Bug#399840: Do we want an ssh-server task?
Matthew Palmer wrote:
On Sun, Aug 09, 2009 at 03:31:10PM +0200, Frans Pop wrote:
On Sunday 09 August 2009, Colin Watson wrote:
On Wed, Jul 29, 2009 at 01:14:52PM +0200, Frans Pop wrote:
On Wednesday 29 July 2009, Christian Perrier wrote:
An interesting proposal that Colin made was to converge towards a
task named "Login server" or something similar, that would include
openssh-server, along with other packages such as denyhosts (or
sshguard), rssh (Restricted shell allowing scp, sftp, cvs, svn,
rsync or rdist), molly-guard (protects machines from accidental
Most systems really only want ssh, not any of the rest.
Is this assertion really true? My experience has been that quite a lot
of people actually want something a bit more, even if they don't know
I've personally never installed any of the others on any of my systems,
while I do have openssh-server installed on all of my systems.
The actual request is to make it easier to have openssh-server installed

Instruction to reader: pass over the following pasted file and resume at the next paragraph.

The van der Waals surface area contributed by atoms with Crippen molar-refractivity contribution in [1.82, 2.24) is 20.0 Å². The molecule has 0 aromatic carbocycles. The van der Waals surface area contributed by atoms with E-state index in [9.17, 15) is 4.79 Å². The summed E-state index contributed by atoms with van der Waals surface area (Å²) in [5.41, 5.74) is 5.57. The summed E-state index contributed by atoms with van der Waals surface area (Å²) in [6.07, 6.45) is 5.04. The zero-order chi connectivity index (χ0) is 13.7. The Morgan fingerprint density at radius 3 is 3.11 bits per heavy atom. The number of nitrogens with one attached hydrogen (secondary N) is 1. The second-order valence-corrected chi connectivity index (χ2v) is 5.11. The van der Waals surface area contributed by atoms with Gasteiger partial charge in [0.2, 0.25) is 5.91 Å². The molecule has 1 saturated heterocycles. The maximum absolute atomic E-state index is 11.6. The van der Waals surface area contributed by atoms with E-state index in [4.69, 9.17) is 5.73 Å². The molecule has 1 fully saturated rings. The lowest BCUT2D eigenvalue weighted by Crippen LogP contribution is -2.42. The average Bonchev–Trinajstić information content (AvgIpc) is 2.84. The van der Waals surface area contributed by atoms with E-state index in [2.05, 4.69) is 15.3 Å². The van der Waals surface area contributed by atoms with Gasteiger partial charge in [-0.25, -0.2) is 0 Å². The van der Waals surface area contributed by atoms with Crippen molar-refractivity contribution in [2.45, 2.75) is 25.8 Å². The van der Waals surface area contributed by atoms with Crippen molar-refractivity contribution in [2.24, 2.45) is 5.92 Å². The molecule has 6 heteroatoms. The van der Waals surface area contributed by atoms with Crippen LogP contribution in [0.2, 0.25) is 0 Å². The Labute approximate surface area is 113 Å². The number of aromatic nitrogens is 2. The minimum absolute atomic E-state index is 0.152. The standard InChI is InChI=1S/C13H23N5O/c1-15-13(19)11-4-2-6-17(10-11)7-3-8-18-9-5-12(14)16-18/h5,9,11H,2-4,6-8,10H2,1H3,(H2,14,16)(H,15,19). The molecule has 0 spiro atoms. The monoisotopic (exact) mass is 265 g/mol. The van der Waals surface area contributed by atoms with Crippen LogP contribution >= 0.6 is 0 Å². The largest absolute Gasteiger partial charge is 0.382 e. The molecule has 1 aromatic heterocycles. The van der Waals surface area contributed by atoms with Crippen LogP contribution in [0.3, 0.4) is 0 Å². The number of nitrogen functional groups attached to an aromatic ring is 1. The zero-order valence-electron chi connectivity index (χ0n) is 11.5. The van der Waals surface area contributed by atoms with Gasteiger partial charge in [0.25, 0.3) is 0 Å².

so that users can straight away access the newly installed system over
ssh, nothing more and nothing less. So IMO we need a task that does
exactly that, and nothing more.
Out of curiosity, how are people in this situation actually installing their
systems? Are there really that many people out there that are keyboarding
their way through an entire install, but can't (won't?) then login to the
newly installed system at the console and run "apt-get install
As someone who has preseeded their installs to the point where a new,
fully-configured machine is nothing more than a 10 minute appointment with
the PXE server, I'm having trouble imagining that there's a large market for
this microtask, but I've been wrong before. I just think it's a question
In my case, 99 times out of ten it is a case of "Sit at the console and do the
install, when it completes walk back to my desk in another building, try to
login and realize 'Damn, I didn't get an ssh server installed' and go back to do
so." Good for exercise, not so good for frustration level. Were I dealing
exclusively with Debian installs, perhaps my creaky wetware would become
conditioned to "the install isn't complete until you apt-get install
openssh-server" but I deal with three other distros and at least two other
operating systems where this isn't an issue.